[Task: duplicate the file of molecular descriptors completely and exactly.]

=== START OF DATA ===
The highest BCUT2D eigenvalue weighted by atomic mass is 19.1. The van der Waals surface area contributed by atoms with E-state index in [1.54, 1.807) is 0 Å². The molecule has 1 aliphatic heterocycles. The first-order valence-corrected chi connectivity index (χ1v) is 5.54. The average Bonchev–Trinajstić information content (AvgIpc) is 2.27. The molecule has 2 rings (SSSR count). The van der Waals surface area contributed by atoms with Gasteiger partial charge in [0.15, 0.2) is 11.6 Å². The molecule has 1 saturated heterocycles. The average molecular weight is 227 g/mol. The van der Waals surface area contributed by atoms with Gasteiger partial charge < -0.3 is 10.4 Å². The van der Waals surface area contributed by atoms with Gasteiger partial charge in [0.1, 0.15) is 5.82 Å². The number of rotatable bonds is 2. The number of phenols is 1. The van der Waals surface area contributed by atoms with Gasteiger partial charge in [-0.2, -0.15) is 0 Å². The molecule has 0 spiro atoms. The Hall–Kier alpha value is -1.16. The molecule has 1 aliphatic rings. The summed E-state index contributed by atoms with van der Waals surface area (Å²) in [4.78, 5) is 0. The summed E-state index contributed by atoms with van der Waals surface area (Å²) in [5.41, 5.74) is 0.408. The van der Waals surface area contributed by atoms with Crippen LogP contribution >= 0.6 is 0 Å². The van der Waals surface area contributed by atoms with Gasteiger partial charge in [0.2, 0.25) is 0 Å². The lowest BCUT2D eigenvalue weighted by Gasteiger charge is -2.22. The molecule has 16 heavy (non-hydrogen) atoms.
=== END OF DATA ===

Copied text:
The highest BCUT2D eigenvalue weighted by atomic mass is 19.1. The van der Waals surface area contributed by atoms with E-state index in [1.54, 1.807) is 0 Å². The molecule has 1 aliphatic heterocycles. The first-order valence-corrected chi connectivity index (χ1v) is 5.54. The average Bonchev–Trinajstić information content (AvgIpc) is 2.27. The molecule has 2 rings (SSSR count). The van der Waals surface area contributed by atoms with Gasteiger partial charge in [0.15, 0.2) is 11.6 Å². The molecule has 1 saturated heterocycles. The average molecular weight is 227 g/mol. The van der Waals surface area contributed by atoms with Gasteiger partial charge < -0.3 is 10.4 Å². The van der Waals surface area contributed by atoms with Gasteiger partial charge in [0.1, 0.15) is 5.82 Å². The number of rotatable bonds is 2. The number of phenols is 1. The van der Waals surface area contributed by atoms with Gasteiger partial charge in [-0.2, -0.15) is 0 Å². The molecule has 0 spiro atoms. The Hall–Kier alpha value is -1.16. The molecule has 1 aliphatic rings. The summed E-state index contributed by atoms with van der Waals surface area (Å²) in [4.78, 5) is 0. The summed E-state index contributed by atoms with van der Waals surface area (Å²) in [5.41, 5.74) is 0.408. The van der Waals surface area contributed by atoms with Crippen LogP contribution >= 0.6 is 0 Å². The van der Waals surface area contributed by atoms with Gasteiger partial charge in [0.2, 0.25) is 0 Å². The lowest BCUT2D eigenvalue weighted by Gasteiger charge is -2.22. The molecule has 16 heavy (non-hydrogen) atoms.